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China's high-speed rail ready for export

Updated: 2013-11-05 08:56
( Xinhua)

BEIJING - Switzerland is known for exporting fine watches, while the most sophisticated machinery is believed to be found in Germany, but when it comes to a pleasant trip on a safe, comfortable high-speed train, the world is turning its eyes to China.

The high-speed train has raced along Chinese rails for about five years, on a journey from controversy to kudos. Now, based on years of technical advancement and time-tested practice, it is poised to flex its global muscles and pick up some international passengers.

During his state visit last month, Chinese Premier Li Keqiang gave China's high-speed railway technology the hard sell in Thailand, supported by an exhibition in Bangkok showing off the advanced technology, safety and cost advantages of the Chinese system.

China has built the world's longest and most heavily used high-speed railway network -- nearly 10,000 kilometers of it -- with trains continuously setting new speed records in test runs.

China's railway technology leads the world. Track technology, for example, means high-speed trains cross vast distances through loess, wetlands and alpine regions. Technical problems have been solved and safety is assured.

The margin for track error on the network is so tiny that it rivals  Formula 1 race cars. The Beijing-Guangzhou line, at 2,298 kilometers the world's longest, wows the world. After more than a decade of research and innovation, China's railway has become a worldwide success story, but no success is earned without some controversy and doubt.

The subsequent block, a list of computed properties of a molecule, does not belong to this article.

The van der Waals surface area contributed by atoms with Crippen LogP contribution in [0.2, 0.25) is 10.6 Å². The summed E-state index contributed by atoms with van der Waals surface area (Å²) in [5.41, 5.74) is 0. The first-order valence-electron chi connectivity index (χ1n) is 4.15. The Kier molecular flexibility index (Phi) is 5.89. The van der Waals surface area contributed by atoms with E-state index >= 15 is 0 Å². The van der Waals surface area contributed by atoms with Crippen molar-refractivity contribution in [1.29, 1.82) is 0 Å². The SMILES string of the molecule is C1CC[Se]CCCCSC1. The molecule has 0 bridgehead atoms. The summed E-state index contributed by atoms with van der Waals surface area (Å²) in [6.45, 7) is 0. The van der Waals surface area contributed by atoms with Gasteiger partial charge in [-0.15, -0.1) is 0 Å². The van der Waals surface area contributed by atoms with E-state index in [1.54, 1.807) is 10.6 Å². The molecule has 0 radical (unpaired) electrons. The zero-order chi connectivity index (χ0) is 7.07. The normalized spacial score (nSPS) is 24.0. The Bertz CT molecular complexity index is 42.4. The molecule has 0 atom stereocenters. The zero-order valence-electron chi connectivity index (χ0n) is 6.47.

The bullet train accident in 2011 provided other high-speed train manufacturing countries with ample opportunity to belittle China's technological capability. However, poor management in train dispatch was blamed for the deadly crash and, as the two trains were both running at less than 100 kilometer per hour when they collided, the accident was not the result of "high-speed".

The crash brought a more cautious approach to high-speed rail development. Problems were discovered, faced and solved. One accident cannot derail the entire growth of a high-speed railway, and now trains have regained the confidence of the Chinese people with tickets often sold out on weekends and public holidays

The fall of the former minister and other corrupt railway officials dealt another blow to high-speed rail development, bringing GDP-oriented concerns to its rapid expansion.

With six increases in the speed of conventional railway travel over  past years, safety concerns left China's railways with little room to further up their speed, so new high-speed trains were the solution.

Waste was another target for criticism: would the high-speed trains be too expensive for most people? One glimpse into increasingly full compartments on high-speed lines tells you all you need to know: On weekends, public holidays, and students' summer and winter vacations, high-speed trains are packed.

More high-speed trains now shuttle between cities like buses as they become increasingly connected. It can be as short as a five minute wait for the next high speed train between Beijing and Tianjin. The shortest interval between trains is only three minutes between Wuhan and Guangzhou. Profits can be fairly anticipated with such a convenient network and growing passenger numbers.

Punctual, fast, and comfortable, high-speed trains have become a fast favorite in China, turning long-distance travel from an excruciating experience to an enjoyable one.

China's first high-speed train line -- Beijing and Tianjin -- has carried hundreds of international leaders and dignitaries, lauding its smoothness, comfort and speed since its launch in 2008.

As some foreigners put it, one can take Eurostar in Europe, the Shinkansen in Japan, and now the CRH -- China Railway High-speed-- in China. What is more, CRH is faster and links more cities.

As the Chinese high-speed railway network grows, it is high time that China exported its technology and expertise, probably starting with neighboring countries, where its advantages are suited to developing nations and will speed up progress.